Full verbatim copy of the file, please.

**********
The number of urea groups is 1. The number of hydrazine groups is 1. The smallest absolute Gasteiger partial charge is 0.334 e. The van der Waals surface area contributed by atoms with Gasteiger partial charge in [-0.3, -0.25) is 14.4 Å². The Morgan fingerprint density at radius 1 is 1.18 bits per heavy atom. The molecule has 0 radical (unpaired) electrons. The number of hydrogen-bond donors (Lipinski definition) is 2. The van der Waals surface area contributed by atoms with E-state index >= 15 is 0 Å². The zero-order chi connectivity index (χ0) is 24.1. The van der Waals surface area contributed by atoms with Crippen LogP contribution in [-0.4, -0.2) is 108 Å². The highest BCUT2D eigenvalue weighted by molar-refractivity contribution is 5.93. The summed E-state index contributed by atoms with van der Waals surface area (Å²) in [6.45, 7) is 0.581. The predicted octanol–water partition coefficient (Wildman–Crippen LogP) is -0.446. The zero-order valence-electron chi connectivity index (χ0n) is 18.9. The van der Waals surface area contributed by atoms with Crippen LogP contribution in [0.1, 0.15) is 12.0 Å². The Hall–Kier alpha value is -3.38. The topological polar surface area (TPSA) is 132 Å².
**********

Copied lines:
The number of urea groups is 1. The number of hydrazine groups is 1. The smallest absolute Gasteiger partial charge is 0.334 e. The van der Waals surface area contributed by atoms with Gasteiger partial charge in [-0.3, -0.25) is 14.4 Å². The Morgan fingerprint density at radius 1 is 1.18 bits per heavy atom. The molecule has 0 radical (unpaired) electrons. The number of hydrogen-bond donors (Lipinski definition) is 2. The van der Waals surface area contributed by atoms with E-state index >= 15 is 0 Å². The zero-order chi connectivity index (χ0) is 24.1. The van der Waals surface area contributed by atoms with Crippen LogP contribution in [-0.4, -0.2) is 108 Å². The highest BCUT2D eigenvalue weighted by molar-refractivity contribution is 5.93. The summed E-state index contributed by atoms with van der Waals surface area (Å²) in [6.45, 7) is 0.581. The predicted octanol–water partition coefficient (Wildman–Crippen LogP) is -0.446. The zero-order valence-electron chi connectivity index (χ0n) is 18.9. The van der Waals surface area contributed by atoms with Crippen LogP contribution in [0.1, 0.15) is 12.0 Å². The Hall–Kier alpha value is -3.38. The topological polar surface area (TPSA) is 132 Å².